When Bushey couple Rebecca and Alan Shorrick tell people their son Noah is studying abroad, “at what university”? is the understandable response.
There is surprise when they explain that Noah is 15 and in Israel, benefiting from one of the diverse initiatives supported by Wizo UK, which celebrates its centenary this year.
He is one of 38 Jewish pupils from almost as many countries taking part in the Anières programme for gifted teenagers in a Wizo village in the Jezreel Valley.
They are joined in their engineering training by disadvantaged young Israelis and many continue their education at the prestigious Technion in Haifa, Israel’s university for science and technology.
Meeting Noah in his classroom, he comes across as confident and articulate, unfazed by being thousands of miles from home.
“I was at Yavneh College and Hertsmere Jewish Primary before I came here,” he says.
“It was my decision. I wasn’t happy with the UK education system. I wanted to study the Bagrut [the Israeli equivalent of A-levels] and I’ve always wanted to make aliyah.”
As part of the programme, Noah has been studying robophysics — as it sounds, a combination of robotics and physics. He says he would not be able to study it anywhere else.
For him, “the upsides are that here I have 20 Russian-speaking brothers and sisters who I can ask any question I need to about my homework.
“They are insanely bright. There is one kid who will look at my geometry questions and know the answers straight away.
“Everyone has their own thing they are brilliant at and we all help each other out,” he adds, showing off a robot he has made.
“The downsides are that we see each other constantly. It is like having 37 siblings you live with and go to school with. It is intense.”
Back in Bushey, the Shorricks say they are delighted at how their son has adapted to Israeli life.
“We are quite a religious family — shomer Shabbat,” Mr Shorrick explains. “Noah was struggling a bit with his Jewish identity in the UK.
“We were on holiday in Israel and a group of students walked past. They were a mixed group, some Charedi, some secular, some moderate.
“He turned to us and said: ‘Here I can be any type of Jew I want to be and fit in’.”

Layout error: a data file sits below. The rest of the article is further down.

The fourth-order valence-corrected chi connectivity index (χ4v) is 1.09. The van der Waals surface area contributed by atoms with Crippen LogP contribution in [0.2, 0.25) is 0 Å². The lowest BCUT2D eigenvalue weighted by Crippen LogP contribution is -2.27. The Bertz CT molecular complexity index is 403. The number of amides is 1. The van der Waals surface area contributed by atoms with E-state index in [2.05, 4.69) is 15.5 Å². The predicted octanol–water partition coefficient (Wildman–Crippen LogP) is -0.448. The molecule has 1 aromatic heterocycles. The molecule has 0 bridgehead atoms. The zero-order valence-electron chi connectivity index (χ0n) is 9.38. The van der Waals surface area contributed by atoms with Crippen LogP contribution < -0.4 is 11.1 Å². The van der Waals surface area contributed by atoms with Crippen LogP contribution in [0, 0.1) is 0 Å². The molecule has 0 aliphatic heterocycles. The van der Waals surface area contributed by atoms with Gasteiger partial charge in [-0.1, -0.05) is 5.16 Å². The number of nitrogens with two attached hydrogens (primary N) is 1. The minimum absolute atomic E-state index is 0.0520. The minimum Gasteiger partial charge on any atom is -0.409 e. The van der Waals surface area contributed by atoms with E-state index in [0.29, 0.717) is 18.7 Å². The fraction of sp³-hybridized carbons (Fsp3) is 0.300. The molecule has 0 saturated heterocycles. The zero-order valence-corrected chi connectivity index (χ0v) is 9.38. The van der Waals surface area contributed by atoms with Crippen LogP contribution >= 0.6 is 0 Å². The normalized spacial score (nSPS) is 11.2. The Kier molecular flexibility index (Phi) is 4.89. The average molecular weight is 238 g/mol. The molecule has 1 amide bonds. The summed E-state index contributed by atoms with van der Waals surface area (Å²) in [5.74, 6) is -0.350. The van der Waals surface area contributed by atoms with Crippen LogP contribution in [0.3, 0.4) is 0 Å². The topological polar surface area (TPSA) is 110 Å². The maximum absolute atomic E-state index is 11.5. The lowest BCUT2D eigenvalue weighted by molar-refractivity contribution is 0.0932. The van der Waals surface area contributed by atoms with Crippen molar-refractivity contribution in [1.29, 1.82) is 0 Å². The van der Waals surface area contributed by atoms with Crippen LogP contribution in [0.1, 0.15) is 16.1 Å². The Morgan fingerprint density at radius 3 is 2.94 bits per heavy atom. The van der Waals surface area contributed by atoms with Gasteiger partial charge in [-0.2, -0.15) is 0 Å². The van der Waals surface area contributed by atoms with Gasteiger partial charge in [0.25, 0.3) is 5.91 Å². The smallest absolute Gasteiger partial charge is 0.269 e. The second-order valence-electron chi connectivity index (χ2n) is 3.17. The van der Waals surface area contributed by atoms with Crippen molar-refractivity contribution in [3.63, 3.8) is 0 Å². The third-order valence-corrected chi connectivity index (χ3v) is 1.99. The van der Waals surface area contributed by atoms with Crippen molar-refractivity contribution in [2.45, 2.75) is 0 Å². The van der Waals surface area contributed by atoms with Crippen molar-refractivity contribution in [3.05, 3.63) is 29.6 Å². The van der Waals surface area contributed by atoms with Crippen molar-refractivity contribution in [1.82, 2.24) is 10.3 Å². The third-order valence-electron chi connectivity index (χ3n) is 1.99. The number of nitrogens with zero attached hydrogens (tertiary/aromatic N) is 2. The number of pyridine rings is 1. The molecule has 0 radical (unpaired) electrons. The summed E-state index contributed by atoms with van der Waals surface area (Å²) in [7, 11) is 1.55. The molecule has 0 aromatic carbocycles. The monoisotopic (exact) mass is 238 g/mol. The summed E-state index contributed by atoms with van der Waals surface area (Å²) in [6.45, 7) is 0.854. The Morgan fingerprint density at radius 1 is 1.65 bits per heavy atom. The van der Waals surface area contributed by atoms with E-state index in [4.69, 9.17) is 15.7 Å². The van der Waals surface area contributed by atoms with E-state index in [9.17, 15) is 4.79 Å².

Noah, then 14, decided to research options for studying in Israel and present them to his parents.
His American classmate Aandeep Harash says the appeal of Anières is the quality of learning.
“In Kansas the education was good but it wasn’t good enough. As an American there are things here that annoy you. Like when the water turns off, or the lights — they are things that don’t happen often in the States. But I would rather be here for the education.”
Although he misses his family, he “goes back to see them every Pesach and summer”.
School director Galia Aleph says that its global intake “learn Hebrew, build lifelong friendships with peers and develop a lasting relationship with the land”.
Beyond the education and accommodation, there are extracurricular activities, and even counselling where required.
Wizo UK helps fund 150 of the total 270 students who live in the dormitories, some of whom are considered “at risk”.
The school also educates a further 1,400 young people from the area.
Another school Wizo UK supports is a vocational high in Beit Hakerem, Jerusalem, where three former pupils explain how it transformed their lives.
Nofar, 24, is wearing her army uniform, her gun in its holster. She serves in the Border Police, one of the IDF’s most respected units. Her eyes are bright and her hair sleekly styled.
She is a very different person to the troubled 14-year-old who came to the school.
A truant who lacked confidence, she could not focus when she did attend lessons and had limited aspirations for her future.
“I was struggling in normal school,” Nofar recalls. “I found it hard with 42 children in my class and I wanted to do something practical.
“My teachers were not enthusiastic and I couldn’t sit still in class,” she adds, laughing at her then disruptive behaviour.